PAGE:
Browsing 'state mosque' News

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Sheikh Muhammad Ibn Abdul Wahhab Mosque

A prominent Saudi Arabian family has ordered Qatar to change the name of its largest mosque, saying it was coined under false pretenses.

The mosque opened in late 2011, when the Father Emir still ruled Qatar. Shortly before this, he renamed the building from the Grand Mosque to the Sheikh Muhammad Ibn Abdul Wahhab Mosque.

At the time, QNA said the move was “in reflection of the State of Qatar’s intention to revive the nation’s symbols and its cultural values.”

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Sheikh Muhammad Ibn Abdul Wahhab Mosque

However, Saudi’s Al Sheikh family said this week that the name should be changed because Sheikh Hamad erroneously called himself a descendent of Imam Abdul Wahhab.

What’s in a name

The demand was made in a statement signed by Saudi’s Minister of Islamic Affairs, the state mufti and some 200 others.

But it is unclear why they believe this to be true.

When the mosque was named after the Imam, QNA hailed his “strict abidance by the Holy Quran and the Prophet’s sayings and actions,” but made no mention of blood relations.

Omar Chatriwala / Doha News

Plaque outside Sheikh Muhammad Ibn Abdul Wahhab Mosque

A plaque outside mosque also makes no claim of a familial relationship between the Imam and the Al Thani family.

Instead, it describes the man as an influential Sunni scholar who was born in the Arabian Peninsula in the 18th century.

However, according to Reuters, Qatar’s ruling family does trace its history to Najd, the part of Saudi Arabia where Imam Abdul Wahab was from.

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Photo for illustrative purposes only.

The scholar is widely credited with introducing the conservative practice of Islam in Saudi Arabia, Qatar and throughout the Gulf, in what is now called Wahhabism.

Though many Qataris ascribe to this tradition, the Al Sheikh family also asserted that the state mosque does not follow the teachings of its namesake.

According to Arab News, they also allege “its imams and preachers are not committed to the moderate Salafist teachings.”

Media furor

The demand to change the mosque’s name comes amid a larger Gulf media war that erupted last week, after Qatar’s state news agency published false reports attributed to the Emir and Foreign Minister.

The remarks expressed support for Israel and Iran, and criticized key Qatar allies such as Saudi Arabia and the US.


Emir in Saudi Arabia last year.

Authorities in Doha have denied the veracity of all the statements, saying QNA was hacked. But many in the UAE, Saudi Arabia and Bahrain took the remarks at face value.

Officially, Gulf governments have been silent about the matter.

However, media is tightly controlled in these countries. And outlets in all three nations have been running articles, news packages and editorials criticizing Qatar.

Access to Qatar-based and funded Al Jazeera was also blocked inside some Gulf countries after the hack.

Call for reconciliation

Things have not been this tense within the GCC since 2014, when Saudi, the UAE and Bahrain recalled their ambassadors from Doha for political reasons.

But yesterday, a senior UAE official urged reconciliation, saying the Gulf is currently facing a “new sharp crisis that carries within it a great danger.”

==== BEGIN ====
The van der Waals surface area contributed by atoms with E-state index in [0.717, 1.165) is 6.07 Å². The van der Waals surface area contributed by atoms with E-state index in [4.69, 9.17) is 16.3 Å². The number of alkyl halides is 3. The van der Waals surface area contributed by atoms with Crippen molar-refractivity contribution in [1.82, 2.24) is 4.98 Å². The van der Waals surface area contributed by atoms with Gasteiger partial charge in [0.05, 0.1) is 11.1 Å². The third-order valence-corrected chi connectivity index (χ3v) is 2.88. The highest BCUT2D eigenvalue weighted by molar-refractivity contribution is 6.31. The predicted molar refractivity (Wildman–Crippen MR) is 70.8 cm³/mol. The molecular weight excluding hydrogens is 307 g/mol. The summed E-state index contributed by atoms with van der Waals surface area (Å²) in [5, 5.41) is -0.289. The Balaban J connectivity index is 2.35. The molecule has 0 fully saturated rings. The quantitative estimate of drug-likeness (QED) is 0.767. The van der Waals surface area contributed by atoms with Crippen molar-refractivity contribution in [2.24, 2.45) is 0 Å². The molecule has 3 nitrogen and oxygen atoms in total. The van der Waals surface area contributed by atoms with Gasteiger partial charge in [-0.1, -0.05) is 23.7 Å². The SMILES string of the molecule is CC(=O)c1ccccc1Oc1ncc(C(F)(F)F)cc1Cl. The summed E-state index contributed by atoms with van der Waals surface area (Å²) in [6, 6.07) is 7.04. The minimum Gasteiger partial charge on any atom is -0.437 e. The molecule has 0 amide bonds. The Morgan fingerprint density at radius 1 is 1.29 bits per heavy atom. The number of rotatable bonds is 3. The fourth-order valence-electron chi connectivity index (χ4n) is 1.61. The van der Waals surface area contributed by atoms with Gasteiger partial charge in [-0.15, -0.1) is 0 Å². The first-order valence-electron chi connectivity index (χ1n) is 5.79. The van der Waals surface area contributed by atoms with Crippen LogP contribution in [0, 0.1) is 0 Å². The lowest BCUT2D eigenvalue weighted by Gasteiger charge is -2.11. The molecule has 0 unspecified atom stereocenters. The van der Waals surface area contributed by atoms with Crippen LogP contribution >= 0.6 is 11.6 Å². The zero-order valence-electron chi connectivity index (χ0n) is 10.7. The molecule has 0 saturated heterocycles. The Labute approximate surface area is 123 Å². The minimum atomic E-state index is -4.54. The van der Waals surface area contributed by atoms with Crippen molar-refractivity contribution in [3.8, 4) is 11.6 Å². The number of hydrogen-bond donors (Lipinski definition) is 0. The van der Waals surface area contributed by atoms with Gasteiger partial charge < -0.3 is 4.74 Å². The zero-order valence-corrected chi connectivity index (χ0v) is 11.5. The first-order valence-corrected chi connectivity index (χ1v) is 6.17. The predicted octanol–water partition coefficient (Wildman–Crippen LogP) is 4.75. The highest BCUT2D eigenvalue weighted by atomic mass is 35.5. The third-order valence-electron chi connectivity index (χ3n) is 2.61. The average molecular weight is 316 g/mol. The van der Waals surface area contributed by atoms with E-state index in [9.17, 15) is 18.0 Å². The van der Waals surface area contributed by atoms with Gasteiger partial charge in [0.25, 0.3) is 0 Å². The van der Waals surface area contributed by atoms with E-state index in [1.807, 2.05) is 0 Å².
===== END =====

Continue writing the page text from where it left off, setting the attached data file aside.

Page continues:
In a series of tweets, Minister of State for Foreign Affairs Anwar Gargash pushed for unity. Without mentioning Qatar specifically, he added:

“Fending off sedition lies in changing behavior, building trust and regaining credibility.”



Qatar’s largest mosque has once again banned children from attending evening and taraweeh prayers this Ramadan after receiving a number of complaints from worshippers, Al Sharq reports.

During the first few days of the fasting month, kids could be seen milling about the Sheikh Muhammad Ibn Abdul Wahhab Mosque’s men’s prayer area. A makeshift space had been allotted for females with small children to pray downstairs near the women’s prayer area.

But the noise has proved to be too much, Sheikh Malallah Bin Abdul Rahman Al Jaber, the Mosque Directorate in charge of the Imam Mohammad Bin Abdul Wahab Mosque, told the newspaper.

Gulf News translates:

“We are sorry to make this decision…We are forced to impose the ban both at the men’s prayer hall and at the women’s prayer hall, to ensure that worshippers are not annoyed by the brouhaha of underage children. We urge all parents to comply with the new rule.”

Last Ramadan, a similar ban caused controversy among some worshippers, some of whom could be seen arguing with security staff who would not permit entrance to children. 

At the time, some Qatar residents hailed the decision, saying it allowed for more peaceful prayers, while others said children should be exposed to visiting mosques from a young age.

A few suggested that the mosque create a play area of nursery for parents to temporarily leave their kids while performing their prayers.

Al Jaber added that all worshippers should respect the mosque by turning off their mobiles, placing their shoes in the shoe racks, not bringing food or beverages into the facility and not disturbing other worshippers. Security staff will be dispatched to deal with any violators, he said.


Credit: Photo by Omar Chatriwala

Thousands of people turned out at the Muhammad Ibn Abdul Wahhab Grand Mosque and mosques elsewhere in the country last night to observe a midnight prayer.

Tuesday night marked the 27th night of the Muslim month of fasting, which is commonly believed to be Laylat al-Qadr (the night of power). And despite previous restrictions, children were in abundance at the State Mosque.

Did you go out to pray? As Ramadan draws to close, what will you miss most?

Credit: Photos by Omar Chatriwala